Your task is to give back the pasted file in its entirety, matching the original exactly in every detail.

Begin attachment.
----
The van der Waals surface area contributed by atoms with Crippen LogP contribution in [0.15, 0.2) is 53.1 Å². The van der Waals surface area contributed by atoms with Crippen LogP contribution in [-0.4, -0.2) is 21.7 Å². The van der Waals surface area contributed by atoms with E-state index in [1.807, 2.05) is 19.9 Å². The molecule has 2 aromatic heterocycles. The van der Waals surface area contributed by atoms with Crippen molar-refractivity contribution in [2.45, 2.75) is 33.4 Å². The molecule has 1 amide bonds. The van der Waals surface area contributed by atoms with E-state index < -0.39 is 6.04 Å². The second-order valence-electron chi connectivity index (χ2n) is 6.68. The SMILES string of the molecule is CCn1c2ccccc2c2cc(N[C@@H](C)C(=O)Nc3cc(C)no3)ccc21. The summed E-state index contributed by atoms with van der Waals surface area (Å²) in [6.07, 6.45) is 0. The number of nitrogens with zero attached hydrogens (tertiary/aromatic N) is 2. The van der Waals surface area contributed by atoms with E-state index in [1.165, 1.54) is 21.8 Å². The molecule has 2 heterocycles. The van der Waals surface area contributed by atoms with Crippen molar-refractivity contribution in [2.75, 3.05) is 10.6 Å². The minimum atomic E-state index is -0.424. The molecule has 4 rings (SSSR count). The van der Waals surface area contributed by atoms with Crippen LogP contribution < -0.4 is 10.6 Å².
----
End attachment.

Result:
The van der Waals surface area contributed by atoms with Crippen LogP contribution in [0.15, 0.2) is 53.1 Å². The van der Waals surface area contributed by atoms with Crippen LogP contribution in [-0.4, -0.2) is 21.7 Å². The van der Waals surface area contributed by atoms with E-state index in [1.807, 2.05) is 19.9 Å². The molecule has 2 aromatic heterocycles. The van der Waals surface area contributed by atoms with Crippen molar-refractivity contribution in [2.45, 2.75) is 33.4 Å². The molecule has 1 amide bonds. The van der Waals surface area contributed by atoms with E-state index < -0.39 is 6.04 Å². The second-order valence-electron chi connectivity index (χ2n) is 6.68. The SMILES string of the molecule is CCn1c2ccccc2c2cc(N[C@@H](C)C(=O)Nc3cc(C)no3)ccc21. The summed E-state index contributed by atoms with van der Waals surface area (Å²) in [6.07, 6.45) is 0. The number of nitrogens with zero attached hydrogens (tertiary/aromatic N) is 2. The van der Waals surface area contributed by atoms with E-state index in [1.165, 1.54) is 21.8 Å². The molecule has 2 heterocycles. The van der Waals surface area contributed by atoms with Crippen molar-refractivity contribution in [2.75, 3.05) is 10.6 Å². The minimum atomic E-state index is -0.424. The molecule has 4 rings (SSSR count). The van der Waals surface area contributed by atoms with Crippen LogP contribution < -0.4 is 10.6 Å².